“I’m not sure how they would feel about it actually,” he said. “It’s just considered geeky in the extreme. And I think that at some point there used to be cults based around it...They’d probably—I don’t really know. I think they would think it was a waste of time.”


The idea of role play is not so foreign to our cultural consciousness. We all love movies and plays, in which actors assume roles, the more completely and convincingly the better. We play doctor and house as kids. My sister was never ridiculed for having imaginary friends, named Tuna and Salmon, who interrupted family dinner on occasion by knocking on the front door—a sound only she heard.

At that age of development, in adolescence, imagination is a good thing. It is seen as creativity, experimentation. When Alessandro was younger, he says he was quite the daydreamer. “I was running around with a lot of imagination and needed something to do with it.” He never had imaginary friends or played with Magic cards, but from the age of four he created stories in his mind. But for some reason, role play is something we are expected to grow out of. “There is this idea that you shouldn’t play fantasy games after adolescence,” Cole said.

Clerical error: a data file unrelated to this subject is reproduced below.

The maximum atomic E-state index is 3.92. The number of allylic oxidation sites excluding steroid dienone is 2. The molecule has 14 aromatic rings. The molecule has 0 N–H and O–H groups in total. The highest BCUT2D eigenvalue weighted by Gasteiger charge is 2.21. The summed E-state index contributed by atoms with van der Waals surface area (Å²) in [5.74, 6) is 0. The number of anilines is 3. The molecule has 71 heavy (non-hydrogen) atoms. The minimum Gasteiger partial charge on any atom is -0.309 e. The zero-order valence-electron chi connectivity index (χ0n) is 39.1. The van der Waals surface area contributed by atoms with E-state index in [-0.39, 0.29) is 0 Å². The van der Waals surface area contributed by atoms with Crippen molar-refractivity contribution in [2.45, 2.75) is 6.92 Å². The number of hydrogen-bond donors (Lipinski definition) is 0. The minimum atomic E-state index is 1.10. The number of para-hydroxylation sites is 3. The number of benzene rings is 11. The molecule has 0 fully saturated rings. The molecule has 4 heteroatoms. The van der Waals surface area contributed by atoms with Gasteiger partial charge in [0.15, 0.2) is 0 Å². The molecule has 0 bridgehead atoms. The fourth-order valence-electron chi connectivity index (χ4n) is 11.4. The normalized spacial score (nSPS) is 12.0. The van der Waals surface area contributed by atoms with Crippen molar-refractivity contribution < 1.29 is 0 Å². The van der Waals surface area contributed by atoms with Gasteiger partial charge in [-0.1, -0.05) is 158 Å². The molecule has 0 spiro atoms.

But she also said that she didn’t know from where that stigma stems. Not only is role playing a part of our every day lives—“I’m not the same person at home that I am when I see patient, when I teach”—but “wanting something different or more than what your actual life can offer” can be healthy. Dungeons & Dragons gives its players just that opportunity. “At a very base level, for those who play,” Alessandro says of the game, “it is just an extrapolation of playing pretend when you’re six.”

Playing Dungeons & Dragons is much like improvisational acting. “This person you are pretending to be—what is their body language, how do they talk, do they have an accent? What is their emotional make up?” Alessandro asks. “All of these considerations are exactly the same as considerations you would have if you were acting in a play.”